Microsoft Unveils SharePoint Syntex, First from its Cortex AI Initiative

Microsoft unveiled the first knowledge solution to emerge from its Project Cortex artificial intelligence (AI) initiative at the company's recent online Ignite event. Syntex, currently in private preview, builds on the leading content services of SharePoint to connect content in Microsoft 365 with external content to enable users to manage their information and streamline processes with advanced security, compliance, and automated workflow.

Speaking during an Ignite session, Chris McNulty, senior product manager for Project Cortex, said Syntex would reach general availability for all of Microsoft's commercial customers worldwide on Oct. 1 of this year. Syntex will be sold as an add-on for Microsoft 365 E3 and E5 plans, priced per user, he said.

Microsoft had introduced Project Cortex at last year's Ignite event as a knowledge network built using SharePoint and AI. The solution relies on the Microsoft Graph, which aggregates content and signals and uses Microsoft's machine learning (ML) and machine teaching AI technologies, explained, Jeff Teper, corporate vice president for Microsoft 365, Teams, OneDrive, and SharePoint. Microsoft defined "graph" as a cloud-based data store that uses AI technology.

Teper explained that Project Cortex "will be coming to customers through a series of innovations," and Syntex is the first product after Microsoft improved taxonomy services for SharePoint back in July. Essentially, Syntex is trainable AI for finding important metadata within organizations. 

"Syntex applies AI to amplify individual human expertise to convert content into knowledge at scale for the entire organization," Teper said.

Microsoft sees metadata as critical for content management in organizations, according to Naomi Moneypenny, director of product development for Project Cortex, who spoke during the Ignite talk. She described how Syntex could be used to surface information, such as looking through legal contracts for specific information.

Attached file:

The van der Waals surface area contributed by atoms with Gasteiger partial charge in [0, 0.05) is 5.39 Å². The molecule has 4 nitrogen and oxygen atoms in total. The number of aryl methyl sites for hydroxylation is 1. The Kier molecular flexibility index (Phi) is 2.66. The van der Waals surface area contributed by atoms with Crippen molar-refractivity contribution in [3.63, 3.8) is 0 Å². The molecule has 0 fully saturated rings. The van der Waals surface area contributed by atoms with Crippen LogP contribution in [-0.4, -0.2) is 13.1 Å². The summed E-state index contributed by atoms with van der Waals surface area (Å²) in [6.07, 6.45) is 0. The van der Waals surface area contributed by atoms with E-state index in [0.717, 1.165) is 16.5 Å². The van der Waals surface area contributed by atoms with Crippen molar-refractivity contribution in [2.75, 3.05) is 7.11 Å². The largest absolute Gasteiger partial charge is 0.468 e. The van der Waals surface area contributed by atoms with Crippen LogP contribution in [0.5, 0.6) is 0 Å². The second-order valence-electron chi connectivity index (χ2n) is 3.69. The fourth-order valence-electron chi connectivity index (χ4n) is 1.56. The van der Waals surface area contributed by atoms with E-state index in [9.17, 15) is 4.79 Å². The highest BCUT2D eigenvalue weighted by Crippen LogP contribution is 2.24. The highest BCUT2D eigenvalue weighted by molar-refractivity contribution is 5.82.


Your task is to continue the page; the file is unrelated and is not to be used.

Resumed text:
"Take a specialized skill like contract processing, for example," she said. "Your contract-processing expert can teach Syntex to read a contract like they do -- to recognize that key information and automatically tag contracts. Syntex lets your experts capture their knowledge about content, and AI models that. They can build with no code. For an example, an expert can teach Syntex to extract the value of a contract, along with the expiration date and key terms and conditions. Syntex then uses your model to automatically process content, and capture that important information as metadata."

The idea is to use human experts to first train Syntex, and then use that model more generally. Syntex taps SharePoint content services, plus advanced AI capabilities from Azure, Microsoft Research and Microsoft 365. It works with Power Automate, Microsoft's low-code toolset for connecting workloads. It also works with the Microsoft Information Protection service, which adds security to an organization's content, Moneypenny explained. She said Syntex "gives you content management superpowers, enabling you to capture, scale and repurpose the expertise of your people."

About the Author

Kurt Mackie is senior news producer for 1105 Media's Converge360 group.